With a grumble Felix shuffled over and let Au’relia scan his hands, eyes, ands static signature (such as it was) while Lunai practically danced around the room humming, already done with her Mad Maddox show and dance.
“Hey, have you heard from Cor yet?” he asked once she was done confirming his dental records.
She didn’t look up as she answered, “No, but Aster commed me last night and I heard him in the background. I thought Aster had snuck out to some kind of frat party before I realized it was him.”
Felix made a face, not surprised. “Cor doesn’t set a lot of good examples… Any idea when they’ll be back?” he asked. “Or where they are…?”
She didn’t move her head, but Relia’s eyes flicked up to pin him in place. “When they’re done,” she told him firmly. She didn’t acknowledge his second question.
Felix looked away, too unnerved to ask anything more.
"Have you heard there's a new blue trim coming in?" Lunai couldn't resist chirping once Felix returned to his own desk, activating the surface that functioned as a touch screen and holographic projector, and tried to think of a string of numbers significant enough to remember for his sign-in. "I hear the Dean of Science at the Royal Academy sent her to us special."
"Yeah, I did actually," Felix answered as he stared at the login screen. He didn't look up, but he felt the startled snap of Lunai's field on the nape of his neck.
"You did?" she demanded.
He shrugged without taking his palms off the desk-screen’s surface. "Well, not the special delivery part," he conceded. "But Rody did mention something about a new sub-chief arriving soon."
Felix nodded distractedly. "By the end of the week for sure. Rody’s having dinner with her."
He could almost hear her eyes roll in her head. "Well that's not a surprise."
Another nod. "Yeah. He asked me to come too." His eyebrows lowered over his eyes in a dark look. He still couldn’t believe he’d agreed. New room, he reminded himself. New, non-creepy, above water room.
"He- wait what?" Lunai’s field gave such a snap that his fingers jerked at the jolt. His stylus dropped to the floor with a clatter.
"Captain's dinner, Lunai," Au'relia murmured as Felix turned over his shoulder to glare at Lunai. “They always host the new officers when they arrive.”
A pause, and then Lunai's dawning, "Ohh...right.”
Felix could still feel her field fuzzing as she thought. “Wait. Then why are you going, Felix? You hate anything to do with people. I had to drag you to your own birthday celebration,” she grumbled.
He half turned. “Yeah and I still have the carpet burns to prove it,” he shot back. “And the only reason I’m going is because Rody asked me.”
Au’relia snorted over her screen. “Asked you or made you?” she asked with more than her regular dose of sarcasm.
“A little of both,” he admitted. “He says he wants someone there that can handle all the science-speak since Dr. Watts can’t make it.”
Au’relia’s laugh was a lot louder this time. “Is that what he told you?” she asked, looking up from her holo-tab with a slash of a smile on her face.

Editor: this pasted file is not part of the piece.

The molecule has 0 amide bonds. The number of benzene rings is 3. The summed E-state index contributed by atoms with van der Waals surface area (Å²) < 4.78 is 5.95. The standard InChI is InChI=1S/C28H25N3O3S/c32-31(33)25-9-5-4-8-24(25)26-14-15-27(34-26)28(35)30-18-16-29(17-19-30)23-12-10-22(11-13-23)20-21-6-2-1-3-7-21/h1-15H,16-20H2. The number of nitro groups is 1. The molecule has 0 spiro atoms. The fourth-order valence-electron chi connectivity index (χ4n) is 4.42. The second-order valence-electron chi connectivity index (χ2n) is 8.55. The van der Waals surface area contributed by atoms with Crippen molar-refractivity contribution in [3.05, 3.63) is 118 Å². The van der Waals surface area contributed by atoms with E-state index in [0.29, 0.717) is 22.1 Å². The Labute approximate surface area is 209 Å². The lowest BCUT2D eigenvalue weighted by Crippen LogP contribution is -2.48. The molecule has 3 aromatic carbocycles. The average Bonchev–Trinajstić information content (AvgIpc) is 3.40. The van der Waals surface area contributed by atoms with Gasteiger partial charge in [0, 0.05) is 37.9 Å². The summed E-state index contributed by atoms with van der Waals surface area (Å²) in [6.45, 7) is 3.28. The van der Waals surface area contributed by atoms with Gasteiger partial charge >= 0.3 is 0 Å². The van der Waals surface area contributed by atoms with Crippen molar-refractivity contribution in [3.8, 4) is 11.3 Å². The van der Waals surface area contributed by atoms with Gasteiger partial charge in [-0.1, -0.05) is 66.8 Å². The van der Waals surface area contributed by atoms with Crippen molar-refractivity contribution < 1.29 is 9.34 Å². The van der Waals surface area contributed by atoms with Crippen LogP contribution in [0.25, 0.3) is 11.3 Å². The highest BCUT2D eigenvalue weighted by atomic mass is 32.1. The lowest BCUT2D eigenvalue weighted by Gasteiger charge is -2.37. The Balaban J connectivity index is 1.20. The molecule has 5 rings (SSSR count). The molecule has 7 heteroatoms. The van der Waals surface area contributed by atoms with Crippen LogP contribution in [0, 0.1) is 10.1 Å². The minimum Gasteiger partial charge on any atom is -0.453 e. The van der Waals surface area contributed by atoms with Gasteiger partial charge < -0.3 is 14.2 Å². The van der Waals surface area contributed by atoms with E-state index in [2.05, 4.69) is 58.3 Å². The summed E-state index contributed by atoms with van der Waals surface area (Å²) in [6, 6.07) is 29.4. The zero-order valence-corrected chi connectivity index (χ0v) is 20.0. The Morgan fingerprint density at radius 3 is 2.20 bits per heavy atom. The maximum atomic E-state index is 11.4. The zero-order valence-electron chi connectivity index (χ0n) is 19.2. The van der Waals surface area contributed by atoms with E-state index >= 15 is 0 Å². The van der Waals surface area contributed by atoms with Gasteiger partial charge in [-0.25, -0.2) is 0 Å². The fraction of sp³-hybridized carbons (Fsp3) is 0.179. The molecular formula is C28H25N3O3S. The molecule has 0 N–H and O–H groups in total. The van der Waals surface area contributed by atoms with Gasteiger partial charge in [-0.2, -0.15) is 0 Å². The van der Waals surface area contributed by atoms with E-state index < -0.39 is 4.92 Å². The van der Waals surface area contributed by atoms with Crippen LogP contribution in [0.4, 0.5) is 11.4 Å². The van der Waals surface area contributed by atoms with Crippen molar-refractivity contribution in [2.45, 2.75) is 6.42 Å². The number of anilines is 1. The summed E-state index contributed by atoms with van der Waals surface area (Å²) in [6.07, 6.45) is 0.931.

“Um…” Felix thought it over again to be sure. “Yeah.”
“Why?” Lunai asked, not about to let a good story go. Felix shot her a look but she ignored him. “You know something else?”
The other woman put her tab down and leaned an elbow on the counter next to the machine Lunai had been coaxing awake. “How bout he’s avoiding her on purpose?”
Lunai bit eagerly. “They know each other?” she asked, lowering her tone as if Rody might come waltzing in and hear them gossiping.
“Not really. She was my friend, not his,” Au’relia said. “But her family runs in the same circle as Ely and Onteal. Last time we all saw each other was before Rody was sent off to school. He convinced us to go swimming in the plaza fountain in our underwear. Io was the only one that refused to get in, so he picked her up and tossed her in, chinthrinti satin and all.”
From the way Lunai’s eyes welled up and starting glittering, Felix guessed that was a tragedy in and of itself. “What did she do about that?”
A wry little smile pulled at Au’relia’s lips. “I don’t know. Whenever I ask, he gets this faraway look on his face and shudders.”
Lunai giggled, having more fun imagining what it could be then actually knowing. “So you guys are old friends, huh?” she hummed after a moment. “Does that mean you’re going too, Rel?”
Both women froze, Lunai’s eyes growing wide as if she was shocked at what struck Felix as a perfectly mundane question. Confused, he watched from his chair, wondering at their strange behavior. The look on Au’relia’s face nearly had him cowering behind his desk. I thought she was scary before… he thought, but didn’t try to curb his curiosity.
“Rel,” Lunai said softly. “That was a stupid thing to say. I didn’t mean-”
“I know.” Au’relia’s words were sharp enough to leave cuts. Felix was no expert on such things, but a childhood peppered by his mother's favorite soaps immediately made him wonder at her vehemence. Did she use to be a marshmallow girl?
He immediately shook the idea out of his head. Even he knew Au'relia well enough to know she'd never stoop so low as cat-fighting over a man who flitted between girlfriends like bees between flowers.